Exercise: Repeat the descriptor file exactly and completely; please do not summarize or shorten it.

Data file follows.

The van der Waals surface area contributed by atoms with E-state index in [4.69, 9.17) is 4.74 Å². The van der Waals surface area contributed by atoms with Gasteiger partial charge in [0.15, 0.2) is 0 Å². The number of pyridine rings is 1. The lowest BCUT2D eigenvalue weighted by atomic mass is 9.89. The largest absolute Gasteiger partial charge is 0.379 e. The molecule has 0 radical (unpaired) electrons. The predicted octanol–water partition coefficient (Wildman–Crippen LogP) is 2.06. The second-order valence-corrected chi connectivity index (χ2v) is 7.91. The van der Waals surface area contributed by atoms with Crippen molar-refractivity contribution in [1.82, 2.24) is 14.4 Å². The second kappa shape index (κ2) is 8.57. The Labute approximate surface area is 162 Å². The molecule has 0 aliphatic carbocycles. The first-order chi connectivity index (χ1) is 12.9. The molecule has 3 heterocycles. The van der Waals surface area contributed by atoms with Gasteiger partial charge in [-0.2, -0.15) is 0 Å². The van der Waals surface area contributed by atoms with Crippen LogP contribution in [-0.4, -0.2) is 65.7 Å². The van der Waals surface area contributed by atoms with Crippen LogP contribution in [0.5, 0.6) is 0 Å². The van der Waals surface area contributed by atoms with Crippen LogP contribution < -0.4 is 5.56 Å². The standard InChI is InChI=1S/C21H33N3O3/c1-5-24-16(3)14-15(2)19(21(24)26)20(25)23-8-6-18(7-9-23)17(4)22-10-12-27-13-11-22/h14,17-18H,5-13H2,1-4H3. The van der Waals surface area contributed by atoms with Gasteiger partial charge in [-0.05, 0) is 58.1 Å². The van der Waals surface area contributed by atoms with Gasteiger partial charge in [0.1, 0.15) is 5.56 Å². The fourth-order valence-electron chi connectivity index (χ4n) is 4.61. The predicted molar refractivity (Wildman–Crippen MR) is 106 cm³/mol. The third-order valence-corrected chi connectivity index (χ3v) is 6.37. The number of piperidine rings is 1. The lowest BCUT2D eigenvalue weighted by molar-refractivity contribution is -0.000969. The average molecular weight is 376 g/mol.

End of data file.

The van der Waals surface area contributed by atoms with E-state index in [4.69, 9.17) is 4.74 Å². The van der Waals surface area contributed by atoms with Gasteiger partial charge in [0.15, 0.2) is 0 Å². The number of pyridine rings is 1. The lowest BCUT2D eigenvalue weighted by atomic mass is 9.89. The largest absolute Gasteiger partial charge is 0.379 e. The molecule has 0 radical (unpaired) electrons. The predicted octanol–water partition coefficient (Wildman–Crippen LogP) is 2.06. The second-order valence-corrected chi connectivity index (χ2v) is 7.91. The van der Waals surface area contributed by atoms with Crippen molar-refractivity contribution in [1.82, 2.24) is 14.4 Å². The second kappa shape index (κ2) is 8.57. The Labute approximate surface area is 162 Å². The molecule has 0 aliphatic carbocycles. The first-order chi connectivity index (χ1) is 12.9. The molecule has 3 heterocycles. The van der Waals surface area contributed by atoms with Gasteiger partial charge in [-0.2, -0.15) is 0 Å². The van der Waals surface area contributed by atoms with Crippen LogP contribution in [-0.4, -0.2) is 65.7 Å². The van der Waals surface area contributed by atoms with Crippen LogP contribution in [0.5, 0.6) is 0 Å². The van der Waals surface area contributed by atoms with Crippen LogP contribution < -0.4 is 5.56 Å². The standard InChI is InChI=1S/C21H33N3O3/c1-5-24-16(3)14-15(2)19(21(24)26)20(25)23-8-6-18(7-9-23)17(4)22-10-12-27-13-11-22/h14,17-18H,5-13H2,1-4H3. The van der Waals surface area contributed by atoms with Gasteiger partial charge in [-0.05, 0) is 58.1 Å². The van der Waals surface area contributed by atoms with Gasteiger partial charge in [0.1, 0.15) is 5.56 Å². The fourth-order valence-electron chi connectivity index (χ4n) is 4.61. The predicted molar refractivity (Wildman–Crippen MR) is 106 cm³/mol. The third-order valence-corrected chi connectivity index (χ3v) is 6.37. The number of piperidine rings is 1. The lowest BCUT2D eigenvalue weighted by molar-refractivity contribution is -0.000969. The average molecular weight is 376 g/mol.